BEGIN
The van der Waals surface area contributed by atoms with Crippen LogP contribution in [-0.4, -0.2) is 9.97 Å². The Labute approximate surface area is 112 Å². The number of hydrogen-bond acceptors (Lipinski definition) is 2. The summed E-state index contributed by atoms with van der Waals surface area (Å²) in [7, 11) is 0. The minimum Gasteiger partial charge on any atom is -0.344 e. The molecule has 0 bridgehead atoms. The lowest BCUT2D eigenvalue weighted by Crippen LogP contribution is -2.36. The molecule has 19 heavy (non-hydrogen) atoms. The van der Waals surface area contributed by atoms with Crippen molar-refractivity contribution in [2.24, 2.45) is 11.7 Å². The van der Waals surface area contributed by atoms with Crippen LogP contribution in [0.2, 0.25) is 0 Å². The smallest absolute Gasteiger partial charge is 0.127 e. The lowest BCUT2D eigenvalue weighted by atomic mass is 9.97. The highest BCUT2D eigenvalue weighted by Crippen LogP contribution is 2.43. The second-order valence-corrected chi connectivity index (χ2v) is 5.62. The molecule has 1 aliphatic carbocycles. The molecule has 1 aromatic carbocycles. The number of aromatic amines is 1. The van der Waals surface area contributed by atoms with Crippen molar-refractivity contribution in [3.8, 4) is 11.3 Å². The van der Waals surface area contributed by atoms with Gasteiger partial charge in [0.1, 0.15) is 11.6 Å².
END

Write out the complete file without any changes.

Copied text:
The van der Waals surface area contributed by atoms with Crippen LogP contribution in [-0.4, -0.2) is 9.97 Å². The Labute approximate surface area is 112 Å². The number of hydrogen-bond acceptors (Lipinski definition) is 2. The summed E-state index contributed by atoms with van der Waals surface area (Å²) in [7, 11) is 0. The minimum Gasteiger partial charge on any atom is -0.344 e. The molecule has 0 bridgehead atoms. The lowest BCUT2D eigenvalue weighted by Crippen LogP contribution is -2.36. The molecule has 19 heavy (non-hydrogen) atoms. The van der Waals surface area contributed by atoms with Crippen molar-refractivity contribution in [2.24, 2.45) is 11.7 Å². The van der Waals surface area contributed by atoms with Crippen LogP contribution in [0.2, 0.25) is 0 Å². The smallest absolute Gasteiger partial charge is 0.127 e. The lowest BCUT2D eigenvalue weighted by atomic mass is 9.97. The highest BCUT2D eigenvalue weighted by Crippen LogP contribution is 2.43. The second-order valence-corrected chi connectivity index (χ2v) is 5.62. The molecule has 1 aliphatic carbocycles. The molecule has 1 aromatic carbocycles. The number of aromatic amines is 1. The van der Waals surface area contributed by atoms with Crippen molar-refractivity contribution in [3.8, 4) is 11.3 Å². The van der Waals surface area contributed by atoms with Gasteiger partial charge in [0.1, 0.15) is 11.6 Å².